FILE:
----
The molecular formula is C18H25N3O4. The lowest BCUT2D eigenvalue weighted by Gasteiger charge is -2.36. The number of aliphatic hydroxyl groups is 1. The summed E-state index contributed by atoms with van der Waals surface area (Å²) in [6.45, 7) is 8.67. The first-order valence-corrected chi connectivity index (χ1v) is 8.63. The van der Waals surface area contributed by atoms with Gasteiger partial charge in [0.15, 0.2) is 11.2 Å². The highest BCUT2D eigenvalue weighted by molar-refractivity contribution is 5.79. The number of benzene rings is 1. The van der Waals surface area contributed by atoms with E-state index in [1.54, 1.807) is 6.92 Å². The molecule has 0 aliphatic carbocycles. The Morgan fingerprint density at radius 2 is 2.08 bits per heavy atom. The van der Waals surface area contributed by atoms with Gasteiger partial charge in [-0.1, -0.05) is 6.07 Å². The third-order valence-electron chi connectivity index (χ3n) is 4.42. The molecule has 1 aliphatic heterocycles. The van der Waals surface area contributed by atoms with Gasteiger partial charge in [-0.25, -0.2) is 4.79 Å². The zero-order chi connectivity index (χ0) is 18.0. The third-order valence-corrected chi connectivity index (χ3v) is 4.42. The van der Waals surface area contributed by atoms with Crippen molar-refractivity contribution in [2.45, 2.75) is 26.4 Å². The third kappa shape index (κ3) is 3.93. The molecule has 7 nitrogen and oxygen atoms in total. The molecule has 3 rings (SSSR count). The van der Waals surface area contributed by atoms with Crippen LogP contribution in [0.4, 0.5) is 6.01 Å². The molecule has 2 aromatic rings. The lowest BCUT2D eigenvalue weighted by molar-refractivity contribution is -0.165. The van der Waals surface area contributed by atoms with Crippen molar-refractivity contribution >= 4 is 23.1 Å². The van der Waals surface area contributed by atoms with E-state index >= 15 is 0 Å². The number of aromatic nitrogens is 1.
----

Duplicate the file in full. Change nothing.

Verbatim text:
The molecular formula is C18H25N3O4. The lowest BCUT2D eigenvalue weighted by Gasteiger charge is -2.36. The number of aliphatic hydroxyl groups is 1. The summed E-state index contributed by atoms with van der Waals surface area (Å²) in [6.45, 7) is 8.67. The first-order valence-corrected chi connectivity index (χ1v) is 8.63. The van der Waals surface area contributed by atoms with Gasteiger partial charge in [0.15, 0.2) is 11.2 Å². The highest BCUT2D eigenvalue weighted by molar-refractivity contribution is 5.79. The number of benzene rings is 1. The van der Waals surface area contributed by atoms with E-state index in [1.54, 1.807) is 6.92 Å². The molecule has 0 aliphatic carbocycles. The Morgan fingerprint density at radius 2 is 2.08 bits per heavy atom. The van der Waals surface area contributed by atoms with Gasteiger partial charge in [-0.1, -0.05) is 6.07 Å². The third-order valence-electron chi connectivity index (χ3n) is 4.42. The molecule has 1 aliphatic heterocycles. The van der Waals surface area contributed by atoms with Gasteiger partial charge in [-0.25, -0.2) is 4.79 Å². The zero-order chi connectivity index (χ0) is 18.0. The third-order valence-corrected chi connectivity index (χ3v) is 4.42. The van der Waals surface area contributed by atoms with Crippen molar-refractivity contribution in [2.45, 2.75) is 26.4 Å². The third kappa shape index (κ3) is 3.93. The molecule has 7 nitrogen and oxygen atoms in total. The molecule has 3 rings (SSSR count). The van der Waals surface area contributed by atoms with Crippen LogP contribution in [0.4, 0.5) is 6.01 Å². The molecule has 2 aromatic rings. The lowest BCUT2D eigenvalue weighted by molar-refractivity contribution is -0.165. The van der Waals surface area contributed by atoms with Crippen molar-refractivity contribution >= 4 is 23.1 Å². The van der Waals surface area contributed by atoms with E-state index >= 15 is 0 Å². The number of aromatic nitrogens is 1.